Blogging is an anxiety-inducing business. Business blogging even more so.
I don’t think any marketing activity rattles the B2B marketers’ nerves more than the company blog. It should.
If your business doesn’t blog at all, you fear that you’re missing a trick. Whenever somebody mentions a blog or blogging, there’s a moment of uncomfortable silence before the rationalizations stream forth.
If your business has a blog, you’re tangling with a beast. The dreaded blog monster doesn’t go away no matter how many times you’ve fed it.
Each post’s traffic, or lack thereof, is all too plain to see for anyone with access to your Google Analytics dashboard.
Those “tweet this”, “Like” and “LinkedIn Share” buttons with their overly optimistic counters – so everyone can share our stuff! – display for all to see how much sharing is really going on.
Also blogging lacks that surgical precision you get from tying off a brochure, advertisement, eBook or landing page. The blog’s never done. Never sent to the printers. Never finished.
The longing for the better post always nags. So often the great post you invested so much time and effort on, got so little traffic. Maybe if we did this. Or maybe that. The perfect formula is antagonizingly always out of reach.
Even when you manage to post three new posts to your blog in one week, the week ends with you thinking “and then?” You read a post over the weekend from a famous blogger who says you need to post daily. At least.
Should you blog about Justin Bieber (for the traffic) or follow the strict and serious party line (a “pain points” post that goes into excruciating detail)? How to judge readability, interest level, subject breadth, emotion and level of detail?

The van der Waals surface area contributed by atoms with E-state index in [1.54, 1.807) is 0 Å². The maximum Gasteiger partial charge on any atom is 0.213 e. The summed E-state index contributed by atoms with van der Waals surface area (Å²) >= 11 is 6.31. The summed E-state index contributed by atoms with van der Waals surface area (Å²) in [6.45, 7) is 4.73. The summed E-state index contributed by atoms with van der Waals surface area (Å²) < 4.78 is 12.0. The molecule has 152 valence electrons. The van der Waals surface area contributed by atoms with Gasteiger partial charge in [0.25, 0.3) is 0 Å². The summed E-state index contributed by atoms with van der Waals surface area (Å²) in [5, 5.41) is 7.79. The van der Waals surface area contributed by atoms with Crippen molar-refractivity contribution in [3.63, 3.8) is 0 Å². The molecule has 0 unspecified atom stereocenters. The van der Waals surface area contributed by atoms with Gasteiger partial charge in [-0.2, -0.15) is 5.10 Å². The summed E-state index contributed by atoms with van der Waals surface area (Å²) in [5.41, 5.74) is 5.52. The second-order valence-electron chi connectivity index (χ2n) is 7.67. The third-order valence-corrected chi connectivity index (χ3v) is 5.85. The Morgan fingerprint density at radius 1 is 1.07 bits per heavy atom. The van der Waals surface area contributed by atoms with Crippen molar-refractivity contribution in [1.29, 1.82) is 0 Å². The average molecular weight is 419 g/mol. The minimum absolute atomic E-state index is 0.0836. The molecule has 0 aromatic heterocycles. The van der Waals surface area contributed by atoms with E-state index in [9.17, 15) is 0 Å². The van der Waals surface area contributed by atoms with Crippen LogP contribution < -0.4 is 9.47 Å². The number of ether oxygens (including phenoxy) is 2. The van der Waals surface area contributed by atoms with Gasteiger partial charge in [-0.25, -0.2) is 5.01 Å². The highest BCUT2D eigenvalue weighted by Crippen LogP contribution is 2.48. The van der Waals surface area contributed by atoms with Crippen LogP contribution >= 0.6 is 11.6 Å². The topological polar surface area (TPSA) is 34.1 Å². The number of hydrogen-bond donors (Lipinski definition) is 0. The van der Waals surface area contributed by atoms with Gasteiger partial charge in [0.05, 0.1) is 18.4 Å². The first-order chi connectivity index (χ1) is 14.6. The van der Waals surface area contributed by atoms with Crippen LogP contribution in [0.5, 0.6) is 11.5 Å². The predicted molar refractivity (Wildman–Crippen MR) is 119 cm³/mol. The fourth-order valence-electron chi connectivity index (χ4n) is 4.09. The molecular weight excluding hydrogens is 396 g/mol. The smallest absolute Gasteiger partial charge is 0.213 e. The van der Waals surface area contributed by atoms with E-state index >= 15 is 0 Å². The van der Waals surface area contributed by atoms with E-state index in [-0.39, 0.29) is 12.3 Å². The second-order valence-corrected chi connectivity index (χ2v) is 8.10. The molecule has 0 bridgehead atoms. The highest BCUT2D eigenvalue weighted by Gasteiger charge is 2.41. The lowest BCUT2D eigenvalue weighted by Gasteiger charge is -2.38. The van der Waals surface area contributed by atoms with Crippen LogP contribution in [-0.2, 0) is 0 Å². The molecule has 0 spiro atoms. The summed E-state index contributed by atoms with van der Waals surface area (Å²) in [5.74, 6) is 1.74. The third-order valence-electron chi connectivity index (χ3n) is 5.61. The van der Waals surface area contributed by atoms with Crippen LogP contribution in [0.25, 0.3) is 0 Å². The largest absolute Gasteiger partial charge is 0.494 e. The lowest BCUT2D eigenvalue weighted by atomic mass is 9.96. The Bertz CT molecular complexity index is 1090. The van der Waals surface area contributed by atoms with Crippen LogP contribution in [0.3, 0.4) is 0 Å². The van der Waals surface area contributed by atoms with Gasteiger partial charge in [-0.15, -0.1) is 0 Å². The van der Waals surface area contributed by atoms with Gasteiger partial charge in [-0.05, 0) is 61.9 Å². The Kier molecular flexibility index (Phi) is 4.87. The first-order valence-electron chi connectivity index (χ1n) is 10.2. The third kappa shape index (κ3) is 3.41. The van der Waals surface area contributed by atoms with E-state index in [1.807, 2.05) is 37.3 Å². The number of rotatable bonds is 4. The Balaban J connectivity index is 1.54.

And, for all their appearance of ease and prolificacy, blog posts generate more internal critique and heartache than just about anything else. The same guy who says “psssh, it’s just a blog” one day, will berate you for a post the next.
If you, like most B2B marketing executives, choose not to produce or create your blog, but rather just want to manage it, those are only the beginning of your headaches.
For the professional digital marketing manager who wants their business’s blog to run unencumbered, there are countless difficult questions to ask, such as:
- • Do we work out our content plan ourselves, do we outsource the editorial plan, or do we work together with a supplier on it?
- • Do we work with one outfit to produce all of our posts, or many different suppliers, bloggers and/or freelancers? What is best in terms of money, consistency, manageability, quality and experimentation?
- • Do we share our blog’s analytics with the writer or agency, in order to help them improve, or do we hold these numbers for ourselves?
- • To what extent can we combine internally produced blog posts with externally produced blog posts? Will externally produced posts seem unauthentic and detached from the intricate nature of our business?
- • What happens when our CEO is asked about a series of blog posts produced by our agency, and he has no knowledge of them (because he hasn’t read them)?
- • How do we ensure that the knowledge and relationships created via blogging come into our organization, if the blog is produced out-of-house?
- • How much do we really need to pay in order to get quality? And what is must-have quality, versus good-enough quality? What are fair rates for those levels?
Marketers love to sort things out. They see a circular hole, and they seek a circular peg to fill it. Which is why blogging creates such a headache. It’s not a circular hole. It’s not square. Or trapezoidal. It’s not even fixed. It’s amorphous and always changing. How do you sort that out?
This all might lead the average marketer to think “then why do it?!” But if you’re serious about what you’re doing and you’ve learned a thing or two about web marketing, you know the answer to that. You must, and you must get it right. There can be no other way.
I have worked with countless companies on blogs – some here at Velocity and some in an earlier life. And I’ve blogged for over a decade, both here and elsewhere. Plus I’ve talked to, and listened to, countless other marketers bemoan blogging.
So I offer up this little post to say, I understand. I know. But the questions can be answered, and we can stumble along and pretty soon we’ll have something to look back at and say: “There was a there there. And – goddamn it – I think we’re actually getting better at this.”